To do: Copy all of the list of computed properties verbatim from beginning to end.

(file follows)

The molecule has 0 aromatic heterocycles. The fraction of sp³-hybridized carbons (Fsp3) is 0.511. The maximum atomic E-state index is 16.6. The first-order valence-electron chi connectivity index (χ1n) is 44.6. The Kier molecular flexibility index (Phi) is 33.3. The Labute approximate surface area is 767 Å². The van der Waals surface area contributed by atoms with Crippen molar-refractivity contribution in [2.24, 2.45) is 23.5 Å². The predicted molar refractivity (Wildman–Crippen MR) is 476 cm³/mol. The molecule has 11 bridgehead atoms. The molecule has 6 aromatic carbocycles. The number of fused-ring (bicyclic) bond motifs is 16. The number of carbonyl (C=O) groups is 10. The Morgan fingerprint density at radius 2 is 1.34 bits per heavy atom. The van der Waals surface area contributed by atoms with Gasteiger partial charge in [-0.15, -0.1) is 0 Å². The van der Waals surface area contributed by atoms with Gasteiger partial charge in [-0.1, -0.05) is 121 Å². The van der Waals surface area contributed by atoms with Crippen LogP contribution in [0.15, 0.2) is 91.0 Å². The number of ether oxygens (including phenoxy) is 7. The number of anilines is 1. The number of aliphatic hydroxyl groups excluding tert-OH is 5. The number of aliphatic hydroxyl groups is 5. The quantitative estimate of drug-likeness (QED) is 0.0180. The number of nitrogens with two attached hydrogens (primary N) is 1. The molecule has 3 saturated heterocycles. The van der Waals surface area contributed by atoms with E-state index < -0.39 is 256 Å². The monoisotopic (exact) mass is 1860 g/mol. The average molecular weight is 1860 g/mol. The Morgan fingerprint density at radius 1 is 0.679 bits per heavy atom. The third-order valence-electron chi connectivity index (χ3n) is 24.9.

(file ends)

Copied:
The molecule has 0 aromatic heterocycles. The fraction of sp³-hybridized carbons (Fsp3) is 0.511. The maximum atomic E-state index is 16.6. The first-order valence-electron chi connectivity index (χ1n) is 44.6. The Kier molecular flexibility index (Phi) is 33.3. The Labute approximate surface area is 767 Å². The van der Waals surface area contributed by atoms with Crippen molar-refractivity contribution in [2.24, 2.45) is 23.5 Å². The predicted molar refractivity (Wildman–Crippen MR) is 476 cm³/mol. The molecule has 11 bridgehead atoms. The molecule has 6 aromatic carbocycles. The number of fused-ring (bicyclic) bond motifs is 16. The number of carbonyl (C=O) groups is 10. The Morgan fingerprint density at radius 2 is 1.34 bits per heavy atom. The van der Waals surface area contributed by atoms with Gasteiger partial charge in [-0.15, -0.1) is 0 Å². The van der Waals surface area contributed by atoms with Gasteiger partial charge in [-0.1, -0.05) is 121 Å². The van der Waals surface area contributed by atoms with Crippen LogP contribution in [0.15, 0.2) is 91.0 Å². The number of ether oxygens (including phenoxy) is 7. The number of anilines is 1. The number of aliphatic hydroxyl groups excluding tert-OH is 5. The number of aliphatic hydroxyl groups is 5. The quantitative estimate of drug-likeness (QED) is 0.0180. The number of nitrogens with two attached hydrogens (primary N) is 1. The molecule has 3 saturated heterocycles. The van der Waals surface area contributed by atoms with E-state index < -0.39 is 256 Å². The monoisotopic (exact) mass is 1860 g/mol. The average molecular weight is 1860 g/mol. The Morgan fingerprint density at radius 1 is 0.679 bits per heavy atom. The third-order valence-electron chi connectivity index (χ3n) is 24.9.